Penn State : Campus vandalized after students riot in support of Paterno

first_img Published on November 9, 2011 at 12:00 pm Contact Jon: jdharr04@syr.edu Comments Facebook Twitter Google+center_img STATE COLLEGE, Pa. — Only a shade of what was done hours earlier remained by 5:45 a.m. Thursday.Two lampposts were still down near College Avenue. Both metal posts were snapped at their concrete bases. One of the posts, across from the Student Book Store on College Avenue, had its glass broken while the other post had its lights on and illuminated a dark morning. Thousands of Pennsylvania State University students flocked the downtown area Wednesday night into Thursday morning to display their anger over the firing of longtime football coach Joe Paterno, 84.Paterno, who has the most wins of any coach in Division I college football history, was fired Wednesday night in light of a sexual abuse scandal involving former assistant coach Jerry Sandusky. Paterno’s lack of action following a meeting with Athletic Director Tim Curley, who was placed on administrative leave earlier this week, resulted in the termination. Paterno was in his 46th year coaching the Nittany Lions.Graham Spanier, the longtime Penn State president, was also removed by the Board of Trustees on Wednesday night.Toilet paper still covered parts of College Avenue. Rocks — which angry students reportedly threw at media members and police officers — were displaced across the sidewalk. Students also flipped over a television news van that was parked along College Avenue. The van was turned upright by 6 a.m.AdvertisementThis is placeholder textPolice officers were forced to use pepper spray to control the crowd.Paterno issued a statement Wednesday night after the news of his firing broke.‘Right now, I’m not the football coach, and that’s something I have to get used to,’ Paterno said, according to the Associated Press.Several media outlets gathered at Paterno’s home at 830 McKee St. in State College, Pa., Thursday morning in hopes that the legendary Penn State coach would answer questions. Although most of the Penn State assistant coaches filed in and out of Paterno’s modest ranch home Thursday morning, he had yet to address the media at 12:15 p.m.jdharr04@syr.edulast_img read more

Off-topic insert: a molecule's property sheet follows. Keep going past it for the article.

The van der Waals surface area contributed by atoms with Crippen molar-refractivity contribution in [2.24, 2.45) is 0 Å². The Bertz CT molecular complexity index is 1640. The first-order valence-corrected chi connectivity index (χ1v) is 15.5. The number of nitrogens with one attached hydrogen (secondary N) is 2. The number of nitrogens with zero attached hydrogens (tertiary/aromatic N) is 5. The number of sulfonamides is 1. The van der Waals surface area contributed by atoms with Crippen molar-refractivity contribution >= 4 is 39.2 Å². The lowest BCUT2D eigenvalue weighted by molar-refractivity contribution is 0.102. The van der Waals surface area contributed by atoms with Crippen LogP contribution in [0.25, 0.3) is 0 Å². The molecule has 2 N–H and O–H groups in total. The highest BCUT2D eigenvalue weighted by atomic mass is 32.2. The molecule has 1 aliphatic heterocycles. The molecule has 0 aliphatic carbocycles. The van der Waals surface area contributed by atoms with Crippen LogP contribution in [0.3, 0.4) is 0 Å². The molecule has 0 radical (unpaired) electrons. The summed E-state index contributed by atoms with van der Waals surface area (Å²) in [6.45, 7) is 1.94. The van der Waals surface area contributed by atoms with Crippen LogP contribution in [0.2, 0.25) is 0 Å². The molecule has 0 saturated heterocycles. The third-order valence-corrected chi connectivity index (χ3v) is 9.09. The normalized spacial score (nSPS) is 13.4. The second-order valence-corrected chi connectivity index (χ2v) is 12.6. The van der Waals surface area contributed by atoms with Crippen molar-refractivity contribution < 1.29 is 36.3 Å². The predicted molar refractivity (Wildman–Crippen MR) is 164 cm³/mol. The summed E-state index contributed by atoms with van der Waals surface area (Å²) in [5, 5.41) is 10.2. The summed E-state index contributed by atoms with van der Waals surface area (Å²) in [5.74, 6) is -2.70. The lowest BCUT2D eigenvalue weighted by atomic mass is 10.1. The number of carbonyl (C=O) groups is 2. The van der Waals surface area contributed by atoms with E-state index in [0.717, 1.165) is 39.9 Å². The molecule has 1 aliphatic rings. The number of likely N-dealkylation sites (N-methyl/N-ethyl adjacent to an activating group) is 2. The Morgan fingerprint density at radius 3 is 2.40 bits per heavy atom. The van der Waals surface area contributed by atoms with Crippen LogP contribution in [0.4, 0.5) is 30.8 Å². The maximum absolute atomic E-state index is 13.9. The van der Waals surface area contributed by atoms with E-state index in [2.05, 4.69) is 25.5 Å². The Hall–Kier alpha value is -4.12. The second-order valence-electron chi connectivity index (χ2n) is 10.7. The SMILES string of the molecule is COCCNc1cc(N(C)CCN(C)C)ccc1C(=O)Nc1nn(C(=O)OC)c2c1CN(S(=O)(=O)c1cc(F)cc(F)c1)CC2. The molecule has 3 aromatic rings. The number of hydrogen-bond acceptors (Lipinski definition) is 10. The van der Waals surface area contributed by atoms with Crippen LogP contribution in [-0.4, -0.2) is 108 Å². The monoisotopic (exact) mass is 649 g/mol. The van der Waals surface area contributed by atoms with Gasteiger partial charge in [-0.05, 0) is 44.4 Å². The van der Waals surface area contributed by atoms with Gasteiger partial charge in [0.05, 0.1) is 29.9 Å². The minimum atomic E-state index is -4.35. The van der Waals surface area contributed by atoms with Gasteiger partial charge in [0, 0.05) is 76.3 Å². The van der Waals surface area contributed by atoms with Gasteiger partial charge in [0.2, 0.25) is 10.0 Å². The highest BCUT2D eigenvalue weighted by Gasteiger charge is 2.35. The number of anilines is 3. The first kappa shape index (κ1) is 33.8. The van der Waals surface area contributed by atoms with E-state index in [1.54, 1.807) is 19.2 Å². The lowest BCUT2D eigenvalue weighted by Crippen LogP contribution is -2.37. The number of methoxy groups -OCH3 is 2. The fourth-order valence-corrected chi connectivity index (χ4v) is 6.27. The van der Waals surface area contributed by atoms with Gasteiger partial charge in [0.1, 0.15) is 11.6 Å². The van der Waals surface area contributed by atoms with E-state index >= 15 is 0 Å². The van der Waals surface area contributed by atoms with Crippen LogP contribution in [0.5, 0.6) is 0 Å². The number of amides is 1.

Human Common Ancestor Lived 3500 Years Ago